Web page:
I think is the same meaning verb optimal.

    Good Luck
    Linda kosolsak (Hollywood)

  22. Hamon says:

    Very usefull. I sometimes think that they are only adj. So, it’s exciting. Thanks very muc!

  23. shalva says:

    Thanks a lot for this explanation.

  24. sayed says:

    how ammazing!
    It is very clear

  25. sayed says:

    how amazing

  26. jalil anti khomeyni says:

    Nice, So pleased I am.

  27. Bakhtiar says:

    Fantastic

  28. Fathid says:

    Fathid Both words are alike, they have the same meaning but grammatically optimum is the noun and optimal is the adjective thanking you, I think is not enough for you Mr Josef Essberger you deserve the best regards and also the best, Fathd

  29. mohamed says:

    Hi
    That’s great many thanks
    Rgds
    Med

  30. zoubir tazia says:

    thanks so much for your information.truely , these words are new for me and i’ll use them in the future .

  31. Jacky Liu says:

    Perfect, that is the first time to clear the two words so much. thanks!

  32. Monalisa says:

    Hi there,

    I was very exciting when reading your explanation and found it very useful. This is a new word to me and I applied it promptly in my writing.

    Thanks for helping us in learning English effectively.

    Please do me a favour as I have to write a proposal but still not know how to structure this document. Please could you give me some advise/instruction on this matter?

    Many thanks with best regards,
    Monalisa

  33. laphinh says:

    thank you it gained me a lot

  34. Jose Romeu Pioltine says:

    Thanks a lot for the excellent comments.

  35. zedda says:

    very good, quiet interesting. you should carry on enhancing our vocabulary with such explanation.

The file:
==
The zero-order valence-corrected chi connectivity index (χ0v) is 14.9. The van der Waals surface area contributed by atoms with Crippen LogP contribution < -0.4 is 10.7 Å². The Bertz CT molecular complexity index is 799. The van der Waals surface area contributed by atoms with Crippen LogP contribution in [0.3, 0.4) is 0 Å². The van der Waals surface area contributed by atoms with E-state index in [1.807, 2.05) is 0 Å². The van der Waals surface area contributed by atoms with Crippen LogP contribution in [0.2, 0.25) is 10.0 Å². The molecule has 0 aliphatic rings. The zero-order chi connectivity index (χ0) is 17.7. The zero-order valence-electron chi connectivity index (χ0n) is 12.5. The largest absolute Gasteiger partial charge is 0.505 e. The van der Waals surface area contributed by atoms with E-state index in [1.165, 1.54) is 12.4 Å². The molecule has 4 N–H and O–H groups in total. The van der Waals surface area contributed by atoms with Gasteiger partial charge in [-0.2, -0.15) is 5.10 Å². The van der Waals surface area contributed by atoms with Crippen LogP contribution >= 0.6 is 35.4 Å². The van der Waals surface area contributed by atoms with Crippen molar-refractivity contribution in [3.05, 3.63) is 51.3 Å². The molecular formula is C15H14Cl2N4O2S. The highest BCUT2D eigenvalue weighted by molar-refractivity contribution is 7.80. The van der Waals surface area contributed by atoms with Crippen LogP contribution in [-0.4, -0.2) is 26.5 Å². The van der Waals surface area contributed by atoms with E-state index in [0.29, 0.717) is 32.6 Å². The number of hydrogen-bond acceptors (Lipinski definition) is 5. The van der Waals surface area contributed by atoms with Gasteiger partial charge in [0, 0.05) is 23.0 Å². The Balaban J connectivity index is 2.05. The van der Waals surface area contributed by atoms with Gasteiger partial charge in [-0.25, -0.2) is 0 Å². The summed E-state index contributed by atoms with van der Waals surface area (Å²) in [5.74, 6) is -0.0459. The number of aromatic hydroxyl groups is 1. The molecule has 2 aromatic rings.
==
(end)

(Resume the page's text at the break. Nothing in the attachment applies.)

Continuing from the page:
36. Justo says:

    I found the explanation good, although that word is not widely used in spoken English, it is rather used in written English, one is likely to find it in newspapers and the like.

    Cordially yours:

    Professor Justo Hernández Castell

  37. Justo says:

    I repeat, I find the explanation about optimum and optimal quite good, but again, that word is not widely used in spoken English but in the written one like newspapers and the like.

    Cordially yours,

    Professor Justo Hernández Castell

  38. sara says:

    thank you

  39. joseph says:

    Amazing!

  40. faruk says:

    Thanks, i was very confused but i got the actual meaning,

  41. dua says:

    i am still confused

  42. Allen says:

    My peers and I use these words in spoken English all the time; however, we are engineers, and therefore quite perverse.

    There is also seems to be some consensus that “optimal” connotates a more subjective or circumstance-based judgement, whereas “optimum” connotates a more objective or universal judgement. See this thread:
    http://forum.wordreference.com/showthread.php?t=1086020

    To all of the above, I will also add that my personal experience in the use of either term is that it carries the implication of a condition that is based upon the reconciliation of conflicting requirements or goals, not that it is a perfect synonym for “best”, but that’s just personal experience (with my perverse engineering colleagues); I have not found it documented anywhere.

    Allen